Media reform campaigners have welcomed Labour’s manifesto promise to tackle media plurality.
In its manifesto released yesterday the Labour Party said it would “take steps to protect the principle of media plurality, so that no media outlet can get too big”.
The party appeared single out Rupert Murdoch's News UK with apparent reference to the hacking scandal which said: "No media company should have so much power that those who run it believe themselves above the rule of law."
Labour has not set out how it would cap media ownership. But if it adopts the proposals of campaigners, it could limit national newspaper ownership to 30 per cent of the market.
Such a law could lead to the break-up of News UK which currently publishes 32 per cent of the national daily newspapers audited by ABC and 34.5 per cent of the Sunday market with its Sun, Times and Sunday Times titles.
The Media Reform Coalition and the Campaign for Press and Broadcasting Freedom said in their Media Manifesto that media ownership should be capped at "20 or 30 per cent of a designated media market".
They also call for a 15 per cent threshold, after which any media owner would be subjected to a public interest test in the event of any merger or takeover. This public interest test would look at factors including the publishers' investment in newsgathering, investment in local journalism and editorial independence from commercial pressure.
Dr Jonathan Hardy, national secretary of the Campaign for Press and Broadcasting Freedom, said that regulating ownership of online media would be more complicated. "I do not think we are yet at the point where it's appropriate to talk about divestment measures when it comes to online alone," he said.
Plurality campaigners do not want to target the BBC because it is publicly-funded and already has rules in place to protect its independence. Similarly, the Labour Party said in its manifesto that it wants to protect the BBC.
Press Gazette has speculated that if media plurality changes took into account print and online readership, Lord Rothermere could also be hit by the plans. According to the National Readership Survey, Rothermere's Daily Mail and Metro titles have 37.7m readers a month in print and online versus 18.5m for Murdoch's Sun and Times titles.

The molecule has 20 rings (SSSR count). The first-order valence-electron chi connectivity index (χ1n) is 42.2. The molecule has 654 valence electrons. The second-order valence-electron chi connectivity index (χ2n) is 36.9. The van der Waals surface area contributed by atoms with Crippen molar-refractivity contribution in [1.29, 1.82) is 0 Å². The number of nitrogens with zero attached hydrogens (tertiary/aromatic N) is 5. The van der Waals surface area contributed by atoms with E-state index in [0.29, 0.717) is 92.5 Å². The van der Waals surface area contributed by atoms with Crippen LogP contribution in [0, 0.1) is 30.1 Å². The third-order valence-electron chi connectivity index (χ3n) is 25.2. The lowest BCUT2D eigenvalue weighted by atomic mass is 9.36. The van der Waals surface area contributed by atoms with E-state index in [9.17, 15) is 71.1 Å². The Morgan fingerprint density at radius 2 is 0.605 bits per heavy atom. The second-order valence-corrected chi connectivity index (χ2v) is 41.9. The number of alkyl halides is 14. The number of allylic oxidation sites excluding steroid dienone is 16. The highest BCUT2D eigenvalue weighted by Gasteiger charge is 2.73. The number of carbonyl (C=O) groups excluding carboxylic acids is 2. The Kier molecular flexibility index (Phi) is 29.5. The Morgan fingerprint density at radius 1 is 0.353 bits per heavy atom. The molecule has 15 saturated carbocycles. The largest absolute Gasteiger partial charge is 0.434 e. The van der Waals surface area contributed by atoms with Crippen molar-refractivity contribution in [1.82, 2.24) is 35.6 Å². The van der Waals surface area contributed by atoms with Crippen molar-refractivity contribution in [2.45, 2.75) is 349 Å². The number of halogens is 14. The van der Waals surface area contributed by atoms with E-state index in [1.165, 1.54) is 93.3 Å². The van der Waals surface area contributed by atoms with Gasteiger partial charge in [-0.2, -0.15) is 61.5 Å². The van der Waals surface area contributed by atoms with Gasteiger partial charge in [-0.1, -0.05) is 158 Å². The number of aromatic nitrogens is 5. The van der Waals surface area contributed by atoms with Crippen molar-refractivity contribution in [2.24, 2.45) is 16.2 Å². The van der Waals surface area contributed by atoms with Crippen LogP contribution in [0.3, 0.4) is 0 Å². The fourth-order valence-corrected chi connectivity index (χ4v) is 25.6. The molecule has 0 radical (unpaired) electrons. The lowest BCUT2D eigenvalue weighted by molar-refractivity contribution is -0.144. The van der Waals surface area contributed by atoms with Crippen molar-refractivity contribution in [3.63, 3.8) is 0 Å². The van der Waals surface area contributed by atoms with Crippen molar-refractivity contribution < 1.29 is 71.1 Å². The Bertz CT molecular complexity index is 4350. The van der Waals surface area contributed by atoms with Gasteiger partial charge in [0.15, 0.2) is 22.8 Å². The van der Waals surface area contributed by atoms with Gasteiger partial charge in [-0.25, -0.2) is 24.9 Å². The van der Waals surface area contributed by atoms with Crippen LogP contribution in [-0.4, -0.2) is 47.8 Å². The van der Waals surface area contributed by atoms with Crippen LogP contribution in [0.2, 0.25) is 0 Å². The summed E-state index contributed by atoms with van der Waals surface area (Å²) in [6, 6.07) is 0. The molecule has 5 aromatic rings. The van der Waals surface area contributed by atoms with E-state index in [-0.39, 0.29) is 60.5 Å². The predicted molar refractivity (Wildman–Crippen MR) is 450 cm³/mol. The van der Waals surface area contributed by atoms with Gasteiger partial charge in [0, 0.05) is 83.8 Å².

The reform groups said in a statement: “Labour’s manifesto shows that one of the main political parties in the UK is thinking seriously about the connection between democracy and the media, recognising that diverse voices in the media are crucial for open debate.”
The campaigners said there was “a growing consensus that something has to be done to tackle concentrated media ownership”.
The Green Party’s manifesto also committed to limiting media ownership. It said the party would: “Tighten the rules on cross-media ownership and ensure that no individual or company owns more than 20 per cent of a media market.”
Plaid Cymru’s manifesto contains similar suggestions.
Labour's manifesto statement on media plurality in full:
The free flow of information and of different points of view is crucial for open debate and countering concentrations of unaccountable power.
That is why the concentration of media power in too few hands is damaging to our democracy.
No one media owner should be able to exert undue influence on public opinion and policy makers. No media company should have so much power that those who run it believe themselves above the rule of law.
Yet the current system for protecting against these threats is inadequate. Labour will take steps to protect the principle of media plurality, so that no media outlet can get too big, including updating our rules for the 21st century media environment.